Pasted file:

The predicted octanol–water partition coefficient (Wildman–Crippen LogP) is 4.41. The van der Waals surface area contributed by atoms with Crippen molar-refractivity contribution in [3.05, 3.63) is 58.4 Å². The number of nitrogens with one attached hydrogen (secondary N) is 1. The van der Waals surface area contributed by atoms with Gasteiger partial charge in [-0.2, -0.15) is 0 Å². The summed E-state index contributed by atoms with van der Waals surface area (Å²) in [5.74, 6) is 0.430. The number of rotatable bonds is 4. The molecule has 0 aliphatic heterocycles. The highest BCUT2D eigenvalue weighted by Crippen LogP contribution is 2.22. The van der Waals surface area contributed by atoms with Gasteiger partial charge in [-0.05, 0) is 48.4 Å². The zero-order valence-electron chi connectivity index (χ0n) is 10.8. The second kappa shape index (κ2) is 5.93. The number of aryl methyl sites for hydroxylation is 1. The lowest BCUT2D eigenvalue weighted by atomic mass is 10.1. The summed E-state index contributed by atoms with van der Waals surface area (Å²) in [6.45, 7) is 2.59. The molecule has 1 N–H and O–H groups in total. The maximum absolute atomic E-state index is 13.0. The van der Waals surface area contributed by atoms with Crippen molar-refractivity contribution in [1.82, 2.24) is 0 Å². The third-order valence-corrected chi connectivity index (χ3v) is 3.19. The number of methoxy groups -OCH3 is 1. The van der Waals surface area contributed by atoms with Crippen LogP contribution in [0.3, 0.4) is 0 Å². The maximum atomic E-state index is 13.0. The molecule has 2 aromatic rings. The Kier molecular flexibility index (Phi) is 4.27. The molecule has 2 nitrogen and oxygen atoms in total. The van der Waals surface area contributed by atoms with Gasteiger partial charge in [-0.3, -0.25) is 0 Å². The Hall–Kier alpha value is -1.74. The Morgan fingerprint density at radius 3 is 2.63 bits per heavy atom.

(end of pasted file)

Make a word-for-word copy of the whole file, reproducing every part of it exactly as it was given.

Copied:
The predicted octanol–water partition coefficient (Wildman–Crippen LogP) is 4.41. The van der Waals surface area contributed by atoms with Crippen molar-refractivity contribution in [3.05, 3.63) is 58.4 Å². The number of nitrogens with one attached hydrogen (secondary N) is 1. The van der Waals surface area contributed by atoms with Gasteiger partial charge in [-0.2, -0.15) is 0 Å². The summed E-state index contributed by atoms with van der Waals surface area (Å²) in [5.74, 6) is 0.430. The number of rotatable bonds is 4. The molecule has 0 aliphatic heterocycles. The highest BCUT2D eigenvalue weighted by Crippen LogP contribution is 2.22. The van der Waals surface area contributed by atoms with Gasteiger partial charge in [-0.05, 0) is 48.4 Å². The zero-order valence-electron chi connectivity index (χ0n) is 10.8. The second kappa shape index (κ2) is 5.93. The number of aryl methyl sites for hydroxylation is 1. The lowest BCUT2D eigenvalue weighted by atomic mass is 10.1. The summed E-state index contributed by atoms with van der Waals surface area (Å²) in [6.45, 7) is 2.59. The molecule has 1 N–H and O–H groups in total. The maximum absolute atomic E-state index is 13.0. The van der Waals surface area contributed by atoms with Crippen molar-refractivity contribution in [1.82, 2.24) is 0 Å². The third-order valence-corrected chi connectivity index (χ3v) is 3.19. The number of methoxy groups -OCH3 is 1. The van der Waals surface area contributed by atoms with Crippen LogP contribution in [0.3, 0.4) is 0 Å². The maximum atomic E-state index is 13.0. The molecule has 2 aromatic rings. The Kier molecular flexibility index (Phi) is 4.27. The molecule has 2 nitrogen and oxygen atoms in total. The van der Waals surface area contributed by atoms with Gasteiger partial charge in [-0.3, -0.25) is 0 Å². The Hall–Kier alpha value is -1.74. The Morgan fingerprint density at radius 3 is 2.63 bits per heavy atom.